Home Hill is a rural town and locality in the Shire of Burdekin, Queensland, Australia.[2][3] In the 2016 census, the locality of Home Hill had a population of 2,954 people.[1]

At the delta of the Burdekin River, it is a sugarcane growing area with underground water supplies to irrigate crops.

Badilla is a neighbourhood in the south of the locality (19°40′54″S 147°25′24″E / 19.6817°S 147.4233°E / -19.6817; 147.4233 (Badilla (neighbourhood))).[4][5]

Geography

Aerial view of Home Hill, looking south

Home Hill lies approximately 98 kilometres (61 mi) south of Townsville and 1,269 kilometres (789 mi) north of the state capital Brisbane on the Bruce Highway. It is a part of the Shire of Burdekin which includes the town of Ayr to the north. Both towns are governed by the Burdekin Shire Council.

The Burdekin River forms the locality's north-western boundary. The town is situated centrally within the locality surrounded by crop farming. The Bruce Highway passes through the town from the south-east (Fredericksfield / Inkerman) to the north-west crossing the river via the Burdekin Bridge to McDesme en route to Ayr.[4]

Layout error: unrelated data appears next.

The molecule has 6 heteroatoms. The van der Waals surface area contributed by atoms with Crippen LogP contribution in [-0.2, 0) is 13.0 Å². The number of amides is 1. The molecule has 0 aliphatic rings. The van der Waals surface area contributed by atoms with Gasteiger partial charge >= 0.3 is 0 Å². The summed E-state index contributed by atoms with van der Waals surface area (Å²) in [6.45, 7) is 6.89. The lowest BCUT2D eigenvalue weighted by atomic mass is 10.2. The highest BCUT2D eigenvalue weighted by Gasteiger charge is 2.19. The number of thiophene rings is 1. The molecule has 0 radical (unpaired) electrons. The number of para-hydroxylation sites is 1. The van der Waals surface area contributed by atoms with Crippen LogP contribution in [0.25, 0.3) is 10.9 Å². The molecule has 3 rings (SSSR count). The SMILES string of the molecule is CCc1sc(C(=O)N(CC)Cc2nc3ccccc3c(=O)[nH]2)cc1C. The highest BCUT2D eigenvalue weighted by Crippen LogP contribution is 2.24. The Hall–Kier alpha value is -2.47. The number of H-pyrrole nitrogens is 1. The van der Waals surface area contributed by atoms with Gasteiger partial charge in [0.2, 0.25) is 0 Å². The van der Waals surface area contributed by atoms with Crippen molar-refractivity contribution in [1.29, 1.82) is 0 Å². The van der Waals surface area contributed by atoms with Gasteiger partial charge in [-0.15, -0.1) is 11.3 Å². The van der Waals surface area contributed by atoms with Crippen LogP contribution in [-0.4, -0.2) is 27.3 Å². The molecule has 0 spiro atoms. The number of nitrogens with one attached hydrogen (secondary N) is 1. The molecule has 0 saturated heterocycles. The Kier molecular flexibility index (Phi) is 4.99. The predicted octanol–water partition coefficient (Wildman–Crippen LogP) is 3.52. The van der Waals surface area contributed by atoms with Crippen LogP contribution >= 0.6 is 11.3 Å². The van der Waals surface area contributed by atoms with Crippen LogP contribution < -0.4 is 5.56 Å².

The North Coast railway line runs immediately parallel and west of the highway, also entering from the south-east (Fredericksfield / Inkerman) and exiting to the north-west (McDesme) via the Burdekin Bridge.[4] There are three railway stations within the locality:[6]

To the west of the town is Gardiner's Lagoon.[citation needed]

Despite its name, the land in the locality is very flat.[4]

History

Repairing flood damage to the Burdekin River railway bridge, 29 October 1940